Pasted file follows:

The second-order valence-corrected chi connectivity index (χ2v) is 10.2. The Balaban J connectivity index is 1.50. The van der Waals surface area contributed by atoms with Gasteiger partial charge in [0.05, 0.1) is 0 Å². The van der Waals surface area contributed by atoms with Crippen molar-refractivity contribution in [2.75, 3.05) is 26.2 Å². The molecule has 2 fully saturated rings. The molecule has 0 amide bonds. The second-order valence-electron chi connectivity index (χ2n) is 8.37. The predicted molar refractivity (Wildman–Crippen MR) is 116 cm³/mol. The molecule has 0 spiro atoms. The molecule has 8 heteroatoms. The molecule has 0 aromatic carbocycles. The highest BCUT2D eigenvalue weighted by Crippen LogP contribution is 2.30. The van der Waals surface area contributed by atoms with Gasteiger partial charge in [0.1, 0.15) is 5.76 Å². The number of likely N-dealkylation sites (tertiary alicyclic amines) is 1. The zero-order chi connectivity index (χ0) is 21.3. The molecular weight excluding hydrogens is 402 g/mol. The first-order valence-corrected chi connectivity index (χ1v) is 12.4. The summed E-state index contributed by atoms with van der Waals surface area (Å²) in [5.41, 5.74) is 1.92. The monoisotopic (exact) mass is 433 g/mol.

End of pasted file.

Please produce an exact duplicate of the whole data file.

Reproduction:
The second-order valence-corrected chi connectivity index (χ2v) is 10.2. The Balaban J connectivity index is 1.50. The van der Waals surface area contributed by atoms with Gasteiger partial charge in [0.05, 0.1) is 0 Å². The van der Waals surface area contributed by atoms with Crippen molar-refractivity contribution in [2.75, 3.05) is 26.2 Å². The molecule has 2 fully saturated rings. The molecule has 0 amide bonds. The second-order valence-electron chi connectivity index (χ2n) is 8.37. The predicted molar refractivity (Wildman–Crippen MR) is 116 cm³/mol. The molecule has 0 spiro atoms. The molecule has 8 heteroatoms. The molecule has 0 aromatic carbocycles. The highest BCUT2D eigenvalue weighted by Crippen LogP contribution is 2.30. The van der Waals surface area contributed by atoms with Gasteiger partial charge in [0.1, 0.15) is 5.76 Å². The number of likely N-dealkylation sites (tertiary alicyclic amines) is 1. The zero-order chi connectivity index (χ0) is 21.3. The molecular weight excluding hydrogens is 402 g/mol. The first-order valence-corrected chi connectivity index (χ1v) is 12.4. The summed E-state index contributed by atoms with van der Waals surface area (Å²) in [5.41, 5.74) is 1.92. The monoisotopic (exact) mass is 433 g/mol.